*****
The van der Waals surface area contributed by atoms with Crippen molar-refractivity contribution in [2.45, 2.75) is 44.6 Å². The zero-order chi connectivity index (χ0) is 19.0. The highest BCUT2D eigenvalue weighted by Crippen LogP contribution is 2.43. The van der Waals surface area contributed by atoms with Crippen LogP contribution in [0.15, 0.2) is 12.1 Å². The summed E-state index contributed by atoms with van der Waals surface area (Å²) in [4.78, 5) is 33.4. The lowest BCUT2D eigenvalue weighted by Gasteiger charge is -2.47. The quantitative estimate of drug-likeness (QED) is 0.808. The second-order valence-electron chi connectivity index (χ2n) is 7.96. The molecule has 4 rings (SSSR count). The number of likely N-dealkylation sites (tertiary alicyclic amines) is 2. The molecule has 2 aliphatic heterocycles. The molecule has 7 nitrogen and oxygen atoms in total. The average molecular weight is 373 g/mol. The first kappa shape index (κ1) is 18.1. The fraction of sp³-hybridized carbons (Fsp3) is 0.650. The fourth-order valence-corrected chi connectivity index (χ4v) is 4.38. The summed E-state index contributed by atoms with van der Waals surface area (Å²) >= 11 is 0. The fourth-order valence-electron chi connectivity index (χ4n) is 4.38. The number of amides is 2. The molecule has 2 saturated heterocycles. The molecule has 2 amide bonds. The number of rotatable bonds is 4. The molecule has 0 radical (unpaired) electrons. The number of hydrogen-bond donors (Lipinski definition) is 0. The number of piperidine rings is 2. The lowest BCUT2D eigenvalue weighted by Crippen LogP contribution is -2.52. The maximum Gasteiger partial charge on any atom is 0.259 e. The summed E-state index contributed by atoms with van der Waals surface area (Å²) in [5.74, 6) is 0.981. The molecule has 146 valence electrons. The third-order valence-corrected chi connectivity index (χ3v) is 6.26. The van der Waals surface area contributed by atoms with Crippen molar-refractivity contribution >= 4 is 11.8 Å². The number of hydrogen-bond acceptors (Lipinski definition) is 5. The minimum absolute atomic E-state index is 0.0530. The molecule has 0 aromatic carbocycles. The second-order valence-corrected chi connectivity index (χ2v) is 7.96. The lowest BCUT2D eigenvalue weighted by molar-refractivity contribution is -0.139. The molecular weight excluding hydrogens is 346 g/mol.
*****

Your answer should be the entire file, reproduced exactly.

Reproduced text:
The van der Waals surface area contributed by atoms with Crippen molar-refractivity contribution in [2.45, 2.75) is 44.6 Å². The zero-order chi connectivity index (χ0) is 19.0. The highest BCUT2D eigenvalue weighted by Crippen LogP contribution is 2.43. The van der Waals surface area contributed by atoms with Crippen LogP contribution in [0.15, 0.2) is 12.1 Å². The summed E-state index contributed by atoms with van der Waals surface area (Å²) in [4.78, 5) is 33.4. The lowest BCUT2D eigenvalue weighted by Gasteiger charge is -2.47. The quantitative estimate of drug-likeness (QED) is 0.808. The second-order valence-electron chi connectivity index (χ2n) is 7.96. The molecule has 4 rings (SSSR count). The number of likely N-dealkylation sites (tertiary alicyclic amines) is 2. The molecule has 2 aliphatic heterocycles. The molecule has 7 nitrogen and oxygen atoms in total. The average molecular weight is 373 g/mol. The first kappa shape index (κ1) is 18.1. The fraction of sp³-hybridized carbons (Fsp3) is 0.650. The fourth-order valence-corrected chi connectivity index (χ4v) is 4.38. The summed E-state index contributed by atoms with van der Waals surface area (Å²) >= 11 is 0. The fourth-order valence-electron chi connectivity index (χ4n) is 4.38. The number of amides is 2. The molecule has 2 saturated heterocycles. The molecule has 2 amide bonds. The number of rotatable bonds is 4. The molecule has 0 radical (unpaired) electrons. The number of hydrogen-bond donors (Lipinski definition) is 0. The number of piperidine rings is 2. The lowest BCUT2D eigenvalue weighted by Crippen LogP contribution is -2.52. The maximum Gasteiger partial charge on any atom is 0.259 e. The summed E-state index contributed by atoms with van der Waals surface area (Å²) in [5.74, 6) is 0.981. The molecule has 146 valence electrons. The third-order valence-corrected chi connectivity index (χ3v) is 6.26. The van der Waals surface area contributed by atoms with Crippen molar-refractivity contribution >= 4 is 11.8 Å². The number of hydrogen-bond acceptors (Lipinski definition) is 5. The minimum absolute atomic E-state index is 0.0530. The molecule has 0 aromatic carbocycles. The second-order valence-corrected chi connectivity index (χ2v) is 7.96. The lowest BCUT2D eigenvalue weighted by molar-refractivity contribution is -0.139. The molecular weight excluding hydrogens is 346 g/mol.